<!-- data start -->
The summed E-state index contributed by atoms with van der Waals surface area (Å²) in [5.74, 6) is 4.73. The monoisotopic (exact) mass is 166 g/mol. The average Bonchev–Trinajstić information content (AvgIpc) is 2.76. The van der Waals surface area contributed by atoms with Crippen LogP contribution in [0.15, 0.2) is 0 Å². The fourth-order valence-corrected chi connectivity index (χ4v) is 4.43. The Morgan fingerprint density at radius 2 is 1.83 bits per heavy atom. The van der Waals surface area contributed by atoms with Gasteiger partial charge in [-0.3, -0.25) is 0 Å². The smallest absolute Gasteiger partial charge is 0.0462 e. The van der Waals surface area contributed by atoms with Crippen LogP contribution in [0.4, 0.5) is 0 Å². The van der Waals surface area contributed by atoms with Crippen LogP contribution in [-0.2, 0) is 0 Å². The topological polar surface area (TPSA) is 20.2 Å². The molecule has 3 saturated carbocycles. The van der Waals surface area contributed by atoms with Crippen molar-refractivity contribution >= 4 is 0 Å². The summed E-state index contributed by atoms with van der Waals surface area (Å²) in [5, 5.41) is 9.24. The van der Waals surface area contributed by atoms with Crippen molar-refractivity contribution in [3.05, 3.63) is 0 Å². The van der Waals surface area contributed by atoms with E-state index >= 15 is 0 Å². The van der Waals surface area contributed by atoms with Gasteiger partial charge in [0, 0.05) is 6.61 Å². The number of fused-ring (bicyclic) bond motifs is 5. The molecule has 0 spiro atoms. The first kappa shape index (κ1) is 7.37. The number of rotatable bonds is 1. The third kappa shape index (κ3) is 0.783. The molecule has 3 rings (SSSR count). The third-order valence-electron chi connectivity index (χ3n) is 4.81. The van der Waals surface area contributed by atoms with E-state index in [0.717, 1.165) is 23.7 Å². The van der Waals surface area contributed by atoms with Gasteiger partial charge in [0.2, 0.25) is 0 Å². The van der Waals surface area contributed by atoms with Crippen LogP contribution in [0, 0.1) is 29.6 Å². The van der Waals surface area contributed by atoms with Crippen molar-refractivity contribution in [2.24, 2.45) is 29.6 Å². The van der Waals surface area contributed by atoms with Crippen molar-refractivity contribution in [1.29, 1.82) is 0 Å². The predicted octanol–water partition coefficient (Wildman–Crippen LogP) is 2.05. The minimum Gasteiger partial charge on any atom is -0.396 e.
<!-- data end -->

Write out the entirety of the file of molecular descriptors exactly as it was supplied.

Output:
The summed E-state index contributed by atoms with van der Waals surface area (Å²) in [5.74, 6) is 4.73. The monoisotopic (exact) mass is 166 g/mol. The average Bonchev–Trinajstić information content (AvgIpc) is 2.76. The van der Waals surface area contributed by atoms with Crippen LogP contribution in [0.15, 0.2) is 0 Å². The fourth-order valence-corrected chi connectivity index (χ4v) is 4.43. The Morgan fingerprint density at radius 2 is 1.83 bits per heavy atom. The van der Waals surface area contributed by atoms with Gasteiger partial charge in [-0.3, -0.25) is 0 Å². The smallest absolute Gasteiger partial charge is 0.0462 e. The van der Waals surface area contributed by atoms with Crippen LogP contribution in [0.4, 0.5) is 0 Å². The van der Waals surface area contributed by atoms with Crippen LogP contribution in [-0.2, 0) is 0 Å². The topological polar surface area (TPSA) is 20.2 Å². The molecule has 3 saturated carbocycles. The van der Waals surface area contributed by atoms with Crippen molar-refractivity contribution >= 4 is 0 Å². The summed E-state index contributed by atoms with van der Waals surface area (Å²) in [5, 5.41) is 9.24. The van der Waals surface area contributed by atoms with Crippen molar-refractivity contribution in [3.05, 3.63) is 0 Å². The van der Waals surface area contributed by atoms with E-state index >= 15 is 0 Å². The van der Waals surface area contributed by atoms with Gasteiger partial charge in [0, 0.05) is 6.61 Å². The number of fused-ring (bicyclic) bond motifs is 5. The molecule has 0 spiro atoms. The first kappa shape index (κ1) is 7.37. The number of rotatable bonds is 1. The third kappa shape index (κ3) is 0.783. The molecule has 3 rings (SSSR count). The third-order valence-electron chi connectivity index (χ3n) is 4.81. The van der Waals surface area contributed by atoms with E-state index in [0.717, 1.165) is 23.7 Å². The van der Waals surface area contributed by atoms with Gasteiger partial charge in [0.2, 0.25) is 0 Å². The van der Waals surface area contributed by atoms with Crippen LogP contribution in [0, 0.1) is 29.6 Å². The van der Waals surface area contributed by atoms with Crippen molar-refractivity contribution in [2.24, 2.45) is 29.6 Å². The van der Waals surface area contributed by atoms with Crippen molar-refractivity contribution in [1.29, 1.82) is 0 Å². The predicted octanol–water partition coefficient (Wildman–Crippen LogP) is 2.05. The minimum Gasteiger partial charge on any atom is -0.396 e.